Either way Matt and Alex don't work together on screen and that's a little disingenuous to experience. Still, it's the risk you take when you have one character that's reincarnated into an entirely new personality.
It's either that, or I just don't like Alex Kingston/River Song at all. I'm suspecting a little of both. I know I really disliked her handling of the TARDIS and the removal of the old landing noise. But I did enjoy the Doctor's indignant retort about how he likes that noise.
Onto the good stuff – pretty much the entire remainder of the episode. We have a fun bit that plays with the concept of time by having River leaving a message for the Doctor to find, knowing that eventually in his travels he will run into it. Then we're introduced to the religious military headed by Father Octavian. And we're off on a bug hunt.
The episode reminded me of Aliens, with a group of soldiers heading into a situation that turns out to be far more dangerous than they initially realised. I adore Aliens, it's one of my favourite movies, and The Time of Angels stands up alongside it quite well. It keeps the threat mostly out of sight, but that's the brilliance of the Weeping Angels, that they aren't a threat until they are out of sight.
The best moment in the episode occurs quite far in, when the Doctor is talking about the indigenous (and now extinct) native population of the planet, a pleasant race that all have two heads. The immediate understanding for the viewer comes – none of the statues have two heads – but realisation for the Doctor, Amy, River and the clerics comes slowly. As such, the moment where the Doctor realises that all of the statues are Weeping Angels contains a great deal of potency. Instead of being in there hunting one single Angel they are now trapped inside a mausoleum with hundreds or even thousands of Weeping Angels. That's the moment where everything really began to feel like Aliens "They're coming out of the God dam walls!"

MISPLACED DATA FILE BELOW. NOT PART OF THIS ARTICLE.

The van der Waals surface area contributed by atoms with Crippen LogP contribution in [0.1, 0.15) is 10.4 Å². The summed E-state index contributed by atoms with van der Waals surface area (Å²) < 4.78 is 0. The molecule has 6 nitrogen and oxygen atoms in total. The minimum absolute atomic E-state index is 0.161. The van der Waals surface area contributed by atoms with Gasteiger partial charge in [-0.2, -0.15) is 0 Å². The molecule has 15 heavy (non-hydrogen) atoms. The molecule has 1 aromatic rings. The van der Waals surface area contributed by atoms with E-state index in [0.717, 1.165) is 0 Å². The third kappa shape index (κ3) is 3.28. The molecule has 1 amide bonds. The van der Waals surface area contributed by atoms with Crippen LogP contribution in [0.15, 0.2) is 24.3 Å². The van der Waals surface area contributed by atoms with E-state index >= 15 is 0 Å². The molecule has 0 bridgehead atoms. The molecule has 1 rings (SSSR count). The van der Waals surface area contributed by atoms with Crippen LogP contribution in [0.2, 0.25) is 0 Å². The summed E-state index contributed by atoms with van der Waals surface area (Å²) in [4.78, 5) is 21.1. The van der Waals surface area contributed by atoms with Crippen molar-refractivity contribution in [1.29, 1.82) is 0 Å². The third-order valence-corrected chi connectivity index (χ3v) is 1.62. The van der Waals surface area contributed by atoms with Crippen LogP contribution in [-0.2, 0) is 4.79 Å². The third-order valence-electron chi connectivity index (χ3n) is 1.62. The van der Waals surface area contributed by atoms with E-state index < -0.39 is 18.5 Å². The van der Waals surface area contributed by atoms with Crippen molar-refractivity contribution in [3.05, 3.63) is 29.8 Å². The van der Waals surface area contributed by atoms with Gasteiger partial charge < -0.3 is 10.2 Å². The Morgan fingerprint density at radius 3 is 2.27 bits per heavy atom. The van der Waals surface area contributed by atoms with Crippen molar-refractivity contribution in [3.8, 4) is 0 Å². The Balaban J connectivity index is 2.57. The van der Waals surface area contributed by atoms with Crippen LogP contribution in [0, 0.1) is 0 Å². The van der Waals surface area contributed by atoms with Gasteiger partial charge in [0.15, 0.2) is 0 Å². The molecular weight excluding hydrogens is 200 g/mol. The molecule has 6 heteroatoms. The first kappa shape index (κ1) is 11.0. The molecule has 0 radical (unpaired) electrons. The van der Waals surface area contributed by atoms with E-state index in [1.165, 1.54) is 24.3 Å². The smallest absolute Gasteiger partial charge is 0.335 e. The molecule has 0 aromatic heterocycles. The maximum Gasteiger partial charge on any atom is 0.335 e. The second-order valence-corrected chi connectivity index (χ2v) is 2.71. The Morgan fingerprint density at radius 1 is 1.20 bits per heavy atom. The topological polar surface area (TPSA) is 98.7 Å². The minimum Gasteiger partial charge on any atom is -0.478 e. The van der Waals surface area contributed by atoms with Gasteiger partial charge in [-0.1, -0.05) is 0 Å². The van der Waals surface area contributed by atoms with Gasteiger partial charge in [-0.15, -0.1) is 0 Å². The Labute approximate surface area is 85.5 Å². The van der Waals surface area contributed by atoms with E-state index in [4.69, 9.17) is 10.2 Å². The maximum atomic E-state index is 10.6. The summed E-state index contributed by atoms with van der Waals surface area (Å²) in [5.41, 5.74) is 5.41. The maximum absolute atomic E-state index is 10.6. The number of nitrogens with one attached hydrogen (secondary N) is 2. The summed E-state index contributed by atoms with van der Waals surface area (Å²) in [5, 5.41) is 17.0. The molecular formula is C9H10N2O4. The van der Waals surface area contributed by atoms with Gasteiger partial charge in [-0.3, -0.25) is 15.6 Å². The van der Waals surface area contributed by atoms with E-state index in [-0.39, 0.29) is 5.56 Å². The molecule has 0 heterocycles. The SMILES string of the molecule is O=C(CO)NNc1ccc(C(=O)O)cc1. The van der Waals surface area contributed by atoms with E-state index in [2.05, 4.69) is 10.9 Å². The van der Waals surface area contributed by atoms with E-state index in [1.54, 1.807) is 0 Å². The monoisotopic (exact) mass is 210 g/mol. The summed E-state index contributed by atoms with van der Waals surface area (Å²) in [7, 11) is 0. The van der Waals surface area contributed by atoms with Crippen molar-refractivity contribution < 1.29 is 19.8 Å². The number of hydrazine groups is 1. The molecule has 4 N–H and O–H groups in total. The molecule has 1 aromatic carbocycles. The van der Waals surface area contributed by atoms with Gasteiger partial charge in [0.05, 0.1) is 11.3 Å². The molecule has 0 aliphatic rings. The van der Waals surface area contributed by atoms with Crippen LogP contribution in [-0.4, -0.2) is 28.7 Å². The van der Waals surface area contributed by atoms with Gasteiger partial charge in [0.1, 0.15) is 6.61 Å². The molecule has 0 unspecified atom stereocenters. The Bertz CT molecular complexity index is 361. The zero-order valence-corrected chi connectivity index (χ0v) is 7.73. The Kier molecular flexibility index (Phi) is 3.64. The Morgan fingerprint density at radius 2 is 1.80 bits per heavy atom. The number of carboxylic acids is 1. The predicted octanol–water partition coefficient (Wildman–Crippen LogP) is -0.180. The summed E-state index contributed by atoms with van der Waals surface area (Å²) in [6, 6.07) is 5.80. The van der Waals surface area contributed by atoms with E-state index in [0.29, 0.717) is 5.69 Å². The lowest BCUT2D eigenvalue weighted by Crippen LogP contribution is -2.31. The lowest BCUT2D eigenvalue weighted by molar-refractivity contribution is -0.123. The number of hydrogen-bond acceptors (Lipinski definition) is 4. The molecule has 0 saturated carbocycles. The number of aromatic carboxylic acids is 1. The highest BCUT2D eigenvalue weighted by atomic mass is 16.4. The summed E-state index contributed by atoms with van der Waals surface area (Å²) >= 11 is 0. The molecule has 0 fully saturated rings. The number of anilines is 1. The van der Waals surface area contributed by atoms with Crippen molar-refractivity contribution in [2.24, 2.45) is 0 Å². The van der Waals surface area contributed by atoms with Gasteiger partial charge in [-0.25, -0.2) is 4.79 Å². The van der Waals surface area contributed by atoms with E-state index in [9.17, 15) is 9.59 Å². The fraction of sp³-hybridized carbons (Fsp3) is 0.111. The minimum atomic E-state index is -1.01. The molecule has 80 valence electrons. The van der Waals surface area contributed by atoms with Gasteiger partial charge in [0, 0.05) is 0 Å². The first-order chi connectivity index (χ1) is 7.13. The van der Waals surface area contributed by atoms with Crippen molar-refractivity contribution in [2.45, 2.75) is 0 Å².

I do feel that the cliff hanger at the end of the episode could have been edited a little better. I would have preferred a cut that ended with the Doctor shouting "Me" and pointing the gun upwards, having him actually fire the gun and seeing the impact on his target has revealed his escape plan already. I would have liked a week to speculate about it rather than be sitting here already able to predict how they'll escape.
Amy had a more prominent role throughout this episode, having time interacting with people other than the Doctor was great and it's now becoming clear that she's as weird as suggested in various interviews. I wasn't seeing it up until now. I still prefer Donna – she's my favourite of the nu-Who companions – but Amy has real potential.
The most important part of this story is the second part, now on one level the two part story has sort of failed. I'm not busy speculating on what's going to happen next week, but that's because the episode didn't end with the Doctor and the others in peril. It ended with them about to escape from peril. But on the other hand I have been begging for more two-part stories in the style of the original show and that's what "The Time of Angels" is. It is classic horror Who with a cast full of disposable characters and a nasty that's as unpleasant as it gets. It was exciting, it was tense, it was fun and it was full of greatness.
Depending on the second part next week this story could be one of the best we've had, it's certainly been set up well. If we were still in the Russell T. Davies era of Who I wouldn't be confident that the second part will be as good as the first. But we're not, and as such I feel confident in predicting that the second part will be even better.
Now we just have to wait for it... Darn.